View Single Post
Old 06-01-2012, 10:44 PM   #20
Adam Huss
 
Adam Huss's Avatar
Location: Ohio
Join Date: Jun 2005
Posts: 664
United_States
Offline
Re: The crux of two ranks having any equality

Its really hard to train with other groups when you'e had a certain amount of background with vastly different experience. This is especially true if you've trained with someone who has very in-depth experience and great teaching skills. Many dojo do not have the luxury of a true Teacher. I equate it to Average Dojo and Professional Dojo.

The Average Dojo is run by some junior nidan or sandan who's spent their entire training career attending class 2-3 times a week, and maybe one or two seminars a year. The got out of aikido what they put in, and that is reflected in their ability to be dojo cho. Due to relocating, scheduling conflict, The Organization's insistence, or whatever, they were prompted to strike out on their own and open their own school. There is nothing wrong with this, people a free to train as they wish and attend the type of training they are comfortable with. In the 90's, Fumio Toyoda focused on this issue in his AAA by creating an in-depth, multi-year, uchi deshi program designed to basically train dojo-cho....as a type of dojo-cho QC program.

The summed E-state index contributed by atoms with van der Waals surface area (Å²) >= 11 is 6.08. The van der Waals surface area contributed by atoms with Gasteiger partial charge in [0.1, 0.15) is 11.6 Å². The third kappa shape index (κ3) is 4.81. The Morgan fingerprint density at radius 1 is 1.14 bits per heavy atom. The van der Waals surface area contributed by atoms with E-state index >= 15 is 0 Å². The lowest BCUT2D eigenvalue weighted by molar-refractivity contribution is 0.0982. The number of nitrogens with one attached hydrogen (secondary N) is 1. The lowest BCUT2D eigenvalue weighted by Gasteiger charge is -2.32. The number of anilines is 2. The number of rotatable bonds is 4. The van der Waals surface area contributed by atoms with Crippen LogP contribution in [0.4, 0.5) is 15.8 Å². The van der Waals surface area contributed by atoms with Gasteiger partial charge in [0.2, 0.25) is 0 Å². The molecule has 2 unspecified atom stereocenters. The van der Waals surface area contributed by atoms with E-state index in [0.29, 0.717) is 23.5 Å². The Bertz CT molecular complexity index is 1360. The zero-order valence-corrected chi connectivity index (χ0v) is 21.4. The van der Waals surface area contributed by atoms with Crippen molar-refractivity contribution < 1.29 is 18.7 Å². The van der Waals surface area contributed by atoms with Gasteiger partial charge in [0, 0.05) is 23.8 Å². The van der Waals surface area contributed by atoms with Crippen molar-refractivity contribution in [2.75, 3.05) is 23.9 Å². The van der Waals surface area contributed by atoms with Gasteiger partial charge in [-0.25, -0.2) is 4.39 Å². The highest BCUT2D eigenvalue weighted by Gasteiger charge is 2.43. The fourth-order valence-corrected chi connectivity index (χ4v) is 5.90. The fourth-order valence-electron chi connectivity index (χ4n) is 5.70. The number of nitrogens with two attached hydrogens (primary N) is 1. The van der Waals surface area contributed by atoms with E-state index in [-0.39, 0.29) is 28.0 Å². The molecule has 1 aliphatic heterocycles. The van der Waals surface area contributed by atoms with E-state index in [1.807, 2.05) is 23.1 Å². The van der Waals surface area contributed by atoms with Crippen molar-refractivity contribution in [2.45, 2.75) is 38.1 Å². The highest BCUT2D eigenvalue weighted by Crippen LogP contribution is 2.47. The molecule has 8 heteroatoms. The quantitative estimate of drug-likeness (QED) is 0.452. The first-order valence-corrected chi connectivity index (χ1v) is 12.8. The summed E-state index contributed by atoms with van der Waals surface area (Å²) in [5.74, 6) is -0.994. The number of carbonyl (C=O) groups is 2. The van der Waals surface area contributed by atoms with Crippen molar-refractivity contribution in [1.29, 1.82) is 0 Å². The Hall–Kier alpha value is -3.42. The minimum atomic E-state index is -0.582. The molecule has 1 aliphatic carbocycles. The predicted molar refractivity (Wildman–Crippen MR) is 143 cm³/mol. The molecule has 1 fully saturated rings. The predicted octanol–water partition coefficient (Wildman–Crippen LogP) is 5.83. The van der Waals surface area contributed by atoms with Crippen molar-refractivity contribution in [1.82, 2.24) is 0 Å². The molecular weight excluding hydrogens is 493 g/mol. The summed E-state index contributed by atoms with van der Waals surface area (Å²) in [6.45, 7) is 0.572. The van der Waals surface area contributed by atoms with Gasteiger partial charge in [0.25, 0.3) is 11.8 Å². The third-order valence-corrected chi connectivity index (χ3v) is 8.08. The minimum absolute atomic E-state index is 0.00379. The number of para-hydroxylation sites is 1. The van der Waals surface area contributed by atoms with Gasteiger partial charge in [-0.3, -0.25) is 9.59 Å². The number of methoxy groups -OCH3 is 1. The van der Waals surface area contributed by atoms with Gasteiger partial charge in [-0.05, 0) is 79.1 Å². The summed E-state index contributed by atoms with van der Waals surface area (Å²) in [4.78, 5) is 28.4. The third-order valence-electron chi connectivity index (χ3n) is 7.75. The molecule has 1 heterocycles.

Now if a student wants more in-depth training, want to be serious, they have to pay for it. The Professional Dojo (I don't necessarily mean a dojo cho who's only income is teaching...mine isn't, though you wouldn't know with the number of classes we do) will be run by a teacher who has dedicated a lot and made many sacrifices. There is going to be a lot of sacrifice for a serious student as well. The serious student is going to likely have to travel to find a great teacher unless you are lucky to be close to one. You will have to give up things in life and make compromises. The expectation being that the sought after teacher has done the same. So what I guess what I'm saying is, don't settle for the most convenient dojo if it doesn't satisfy the level of training you are after. Go seek out a teacher you want to learn from and make that commitment. Hopefully you can make it work! If not, then its decision time. I've had friends who, after tasting a higher level of training, could not make the return to their original school work for them and went to a totally different style of martial art. Moving is tough, dojo closings are brutal....I've gone through that. I hope you find something that works for you!

Ichi Go, Ichi Ei!
  Reply With Quote